First Drive: Nissan X-Trail 1.6 dCi

The new X-Trail loses its predecessor's squared-off styling but none of its robustness
The new X-Trail loses its predecessor's squared-off styling but none of its robustness
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If you want to find something out, it’s generally a good policy to ask someone who knows. When you’re a car manufacturer, the people who really know the good and bad points of your cars are the owners and drivers.

Thirteen years after the introduction of the hugely successful X-Trail – and heading for two million worldwide sales – Nissan wanted to find out how to make it better, so it asked the people who used them every day. There are plenty of them, with the car now being sold in 190 countries around the world.

Here in Britain, the X-Trail has a loyal band of customers and those who were surveyed by Nissan were generally enthusiastic about its ability and ruggedness but felt that some tweaks to create more space inside for passengers and their luggage as well as more advanced technology would make it even better.

So when the third generation of the car appears in the showrooms in July, it’s going to get a warm welcome from existing owners and will bring in new customers – what the business calls “conquests” – attracted by the package on offer.

The new version has been completely redesigned and repositioned in the marketplace and in the Nissan range itself. Until now the X-Trail has been pretty well under the SUV offroader banner alongside more serious Nissan contenders like the massive Patrol, the Discovery lookalike Pathfinder and the Navara pickup. The latest version has been moved sideways to sit between those big boys and the small crossover range like the hugely successful Juke and Qashqai to establish a position of its own.

Some may say that it’s gone soft – but far from it. It’s available in two-wheel-drive but the 4x4 version has just the same capability as the outgoing model. In fact, it should be even better, coming with an all-new advanced electronic four-wheel-drive system. It’s controlled through a rotary switch on the central console to call up a choice of two-wheel-drive, auto mode or lock for permanent four-wheel-drive in tricky conditions. In the standard auto setting, the system monitors the throttle, engine speed and torque to anticipate wheel spin and distributes power between the front and rear axles.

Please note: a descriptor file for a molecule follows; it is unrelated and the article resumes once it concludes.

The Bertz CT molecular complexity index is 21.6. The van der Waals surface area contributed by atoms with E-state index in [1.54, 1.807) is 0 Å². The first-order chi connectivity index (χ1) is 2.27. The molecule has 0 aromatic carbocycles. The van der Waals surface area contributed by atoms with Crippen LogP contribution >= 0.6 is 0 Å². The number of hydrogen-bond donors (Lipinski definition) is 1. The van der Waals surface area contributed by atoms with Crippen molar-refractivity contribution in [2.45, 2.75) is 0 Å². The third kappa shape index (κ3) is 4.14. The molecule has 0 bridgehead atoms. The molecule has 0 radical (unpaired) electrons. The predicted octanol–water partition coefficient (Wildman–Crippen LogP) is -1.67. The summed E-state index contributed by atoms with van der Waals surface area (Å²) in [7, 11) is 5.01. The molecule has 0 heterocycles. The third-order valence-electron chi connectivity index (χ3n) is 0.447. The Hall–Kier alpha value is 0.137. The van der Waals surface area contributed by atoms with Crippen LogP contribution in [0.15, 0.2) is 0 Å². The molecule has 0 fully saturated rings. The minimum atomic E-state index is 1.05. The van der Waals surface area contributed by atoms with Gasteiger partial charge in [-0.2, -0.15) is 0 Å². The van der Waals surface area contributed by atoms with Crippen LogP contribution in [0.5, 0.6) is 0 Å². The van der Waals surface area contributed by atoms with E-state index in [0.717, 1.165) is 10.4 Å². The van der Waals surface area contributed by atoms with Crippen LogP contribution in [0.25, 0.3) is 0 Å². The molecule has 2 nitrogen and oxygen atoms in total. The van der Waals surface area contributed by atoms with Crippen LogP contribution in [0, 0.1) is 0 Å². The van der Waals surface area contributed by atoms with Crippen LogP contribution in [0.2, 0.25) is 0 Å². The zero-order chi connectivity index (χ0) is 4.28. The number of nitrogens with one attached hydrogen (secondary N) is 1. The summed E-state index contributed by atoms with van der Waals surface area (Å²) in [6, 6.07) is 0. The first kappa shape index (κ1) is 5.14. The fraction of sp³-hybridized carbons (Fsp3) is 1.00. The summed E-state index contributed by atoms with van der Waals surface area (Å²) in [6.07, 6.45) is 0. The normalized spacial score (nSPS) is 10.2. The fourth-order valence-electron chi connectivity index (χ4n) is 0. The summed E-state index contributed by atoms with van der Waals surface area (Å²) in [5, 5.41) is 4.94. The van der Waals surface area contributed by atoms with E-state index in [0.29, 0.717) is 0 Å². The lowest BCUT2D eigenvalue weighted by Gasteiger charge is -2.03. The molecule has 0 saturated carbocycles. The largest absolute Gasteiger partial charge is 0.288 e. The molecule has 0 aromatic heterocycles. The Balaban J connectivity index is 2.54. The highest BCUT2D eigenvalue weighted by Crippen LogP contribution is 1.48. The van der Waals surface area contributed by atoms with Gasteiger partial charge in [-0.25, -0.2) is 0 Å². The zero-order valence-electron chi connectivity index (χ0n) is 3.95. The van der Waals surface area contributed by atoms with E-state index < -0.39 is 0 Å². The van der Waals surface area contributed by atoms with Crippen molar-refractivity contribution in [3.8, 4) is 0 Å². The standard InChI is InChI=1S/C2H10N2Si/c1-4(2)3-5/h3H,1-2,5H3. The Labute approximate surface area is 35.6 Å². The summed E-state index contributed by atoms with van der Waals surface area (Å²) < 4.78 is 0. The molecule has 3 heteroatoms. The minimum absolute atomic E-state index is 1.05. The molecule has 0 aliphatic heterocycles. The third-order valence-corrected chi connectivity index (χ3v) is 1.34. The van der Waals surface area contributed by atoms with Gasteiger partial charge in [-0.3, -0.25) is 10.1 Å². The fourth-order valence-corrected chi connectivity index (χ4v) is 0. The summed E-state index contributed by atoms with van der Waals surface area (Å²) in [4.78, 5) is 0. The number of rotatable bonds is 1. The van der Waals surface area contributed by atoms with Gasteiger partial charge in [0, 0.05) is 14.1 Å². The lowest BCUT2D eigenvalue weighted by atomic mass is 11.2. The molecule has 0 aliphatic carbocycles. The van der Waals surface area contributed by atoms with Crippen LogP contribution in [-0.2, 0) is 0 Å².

Nissan say the new car has three core values based on what customers told them – to be stylish and refined; practical and roomy; and equipped with the latest technology and innovation.

Externally, the car has been softened in its overall appearance, moving away from the squared-off styling of its predecessor to have more curves and flowing lines including a dipping roofline. It looks good, with a nice family-themed front end with bold LED lighting, and it’s easier on the eye at the rear which now has a powered tailgate.

On the sides, it has deeply sculpted flanks and a rising window line along with stronger wheel arches and more significant rear pillars. The car is wider, lower and 17mm longer than the outgoing model but has a 76mm longer wheelbase which has helped create the big changes on the inside to give a massive 660mm of legroom for rear seat passengers – 20 per cent more than on the current model. It’s also 90kg lighter – the plastic tailgate has saved 7kg alone – to help contribute to an 18 per cent improvement in economy.

The test car was the five-seater version but the range has been designed from the outset to include the optional seven seats with raked theatre-type seating so that every passenger has a clear view ahead, rather than staring at a seat back. The second row seats slide and recline for flexibility and to balance passenger and loadspace at the rear, where there’s now a double load floor with nine separate positions.

The interior has a much improved quality feel, with chrome and piano black features, and every contact surface such as door armrests and centre console has been given extra padding which Nissan claim is eight times thicker than in the competition. The test car came with a large powered glass panoramic roof, the biggest in its class, which not only draws in light but has an opening front half for extra ventilation.

On the technology front, the latest generation of NissanConnect brings together satnav, information and entertainment including integrating Google to access weather forecasts and the like through the seven-inch colour touch screen. The top of the range Tekna test car came with a new 1.6-litre, 128bhp four-cylinder diesel engine which is more efficient and cleaner and, although smaller, produces the same amount of torque as the previous two-litre unit.

The X-Trail’s new technology includes Nissan’s Safety Shield, a collection of automatic features to reduce the consequences of an accident, or to stop it happening in the first place. As well as driver attention alert, blind spot and lane departure warning, there’s also forward emergency braking which alerts the driver if the gap between the car in front is closing – and if no action is taken, the brakes are automatically progressively applied. Active ride control alters the suspension damping to deal with undulating road surfaces, active engine brake helps with control when decelerating, and active trace control reduces under-steer, especially on slippery, wet roads.

Nissan is full of confidence about this car which it admits is crucial to its business. I suspect that those focus group X-Trailers are going to enjoy seeing their loyalty has been rewarded with significant improvements.


Car Nissan X-Trail 1.6 dCi 4WD Tekna

Price £30,995

Engine 1.6-litre turbodiesel, 4cyl, 128bhp, 236ft lb

Performance Top speed 116mph; 0-62mph 11 secs

Economy 53 mpg combined

CO2 emissions 139g/km